The phenomenon known as ‘convergence’ is convincing evidence of these environmental constraints. Organisms with very different evolutionary origins can converge towards common shapes or forms in similar environments. Whales, for instance, look like fish because fish have the best shape for living in the sea, but biologically they are totally different. The most famous examples of such convergence are the strong similarities between some placental mammals and their marsupial counterparts, even though their evolutionary lines of descent must have separated from one another somewhere around the Jurassic period.18 Despite its basis in randomness, therefore, evolution is far from haphazard—a point of some theological interest when one considers how the creation of a universe with particular properties must have far-reaching consequences in terms of what eventually inhabits it. There is the further point that some organisms not only inhabit special ecological niches, they may also modify and adapt them to suit their own way of life. The possession of intelligence is of prime significance in this kind of evolutionary feedback between an organism and its environment, which is one reason for claiming that in one way or another intelligent organisms were bound to appear. For it is not only human beings who gain advantages by creating their own niches. Like somebody building a house, a bird building a well-concealed nest is doing more for the survival of its chicks than one which lays its eggs where any predator can see them. In short, the mutual adaptation between organisms and their environment is a crucial factor in what both eventually become.
But in this fanning out of life to fill all the available niches, where do we draw the line as to what counts as ‘environment’? I deliberately use this word, rather than ‘nature’, because I want to include the possibility that there may be environments which have developmental significance, but which do not fit into the ordinary definitions of nature, protean though we have seen these to be. ‘Environment’ is a conveniently empty word, despite its strong association nowadays with particular attitudes towards ecological issues. I use it here simply to mean that which environs, surrounds, and supports us, the total context in which our lives are lived. There is our social environment, for example, in addition to our physical environment. Social animals, including ourselves, develop new capacities by virtue of living together and discovering the value of co-operation. Culture as we now know it is the product of this relatively new kind of environment, created no doubt in the first instance out of the necessities for survival, but now enjoyed and valued for its own sake as representing a new level of human existence. May there not also be a spiritual environment, known to us through a dim awareness of what transcends thought and language, a hint of possibilities beyond mutual needs and desires, and a felt pressure to explore what lies beyond? If human beings can indeed recognise and respond to such promptings, this would have profound consequences for what those aware of such a spiritual environment know themselves to be, and seek to become. Its existence might also disclose another dimension in the evolutionary process, whereby the possibilities of receiving some guiding or inspiring or restraining influence from a transcendent reality are part of the total context within which creative development takes place.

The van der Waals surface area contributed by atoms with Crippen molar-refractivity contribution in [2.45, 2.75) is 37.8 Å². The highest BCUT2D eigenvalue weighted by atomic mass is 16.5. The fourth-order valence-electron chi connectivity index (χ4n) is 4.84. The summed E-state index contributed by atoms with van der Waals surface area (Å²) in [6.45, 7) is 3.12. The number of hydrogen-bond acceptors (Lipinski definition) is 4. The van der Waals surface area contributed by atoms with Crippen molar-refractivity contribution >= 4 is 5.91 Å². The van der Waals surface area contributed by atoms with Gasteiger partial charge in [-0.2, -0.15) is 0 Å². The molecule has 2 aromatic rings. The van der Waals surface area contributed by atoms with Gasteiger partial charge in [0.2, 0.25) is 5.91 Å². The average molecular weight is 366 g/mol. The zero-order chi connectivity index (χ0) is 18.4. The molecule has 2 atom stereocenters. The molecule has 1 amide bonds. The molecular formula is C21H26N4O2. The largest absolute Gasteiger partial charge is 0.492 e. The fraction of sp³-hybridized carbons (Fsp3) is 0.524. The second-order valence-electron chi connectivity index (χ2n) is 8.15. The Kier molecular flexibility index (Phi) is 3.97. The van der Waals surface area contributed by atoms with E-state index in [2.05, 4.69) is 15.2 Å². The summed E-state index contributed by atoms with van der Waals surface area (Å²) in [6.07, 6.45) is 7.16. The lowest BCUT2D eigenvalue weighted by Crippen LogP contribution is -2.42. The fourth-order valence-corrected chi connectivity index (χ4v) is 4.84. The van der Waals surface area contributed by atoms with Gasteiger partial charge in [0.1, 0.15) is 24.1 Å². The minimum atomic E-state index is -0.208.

This needs careful definition if it is not to seem mere fantasy. I have referred a number of times already to the human impulse to reach out beyond ourselves. Reach out into what? Imagination? That is certainly an important aspect of it, and was the focus of Romanticism's version of what I am attempting to describe. But it is not just imagination as commonly understood, because the whole thrust of such reaching out is that it is perceived to be an encounter with reality, the bringing to consciousness of hitherto unrecognised apprehensions, the discovery of a new depth of meaning, the experience of being drawn towards what is both awesome and fascinating, an uncomfortable awareness of responsibility, an invitation to wake up to our true potential, an acknowledgement of the sacred. There are endless ways of trying to put into words what, in practice, can only be known by experiencing it, but all descriptions include an element of searching within ourselves, as well as a demand from without. These are not marginal human experiences. There is abundant evidence, even in our secular society, that they are widespread, though sadly many of those who have them lack the cultural context in which to make sense of them.19 To discount such experiences, or turn our backs on them, is to ignore a large part of what makes us distinctively human. To be human is to ask questions, not least about the things which transcend us. To treat such questioning as a means of entry into a new environment which is open to exploration, is to begin to see the natural world as only one aspect of a much larger whole. When that remarkable saint Lady Julian of Norwich famously described the world as ‘a little thing, the size of a hazelnut’ held in the palm of her hand, in comparison with the sight of her Maker, she wrote as one whose essential life was lived within these larger horizons.20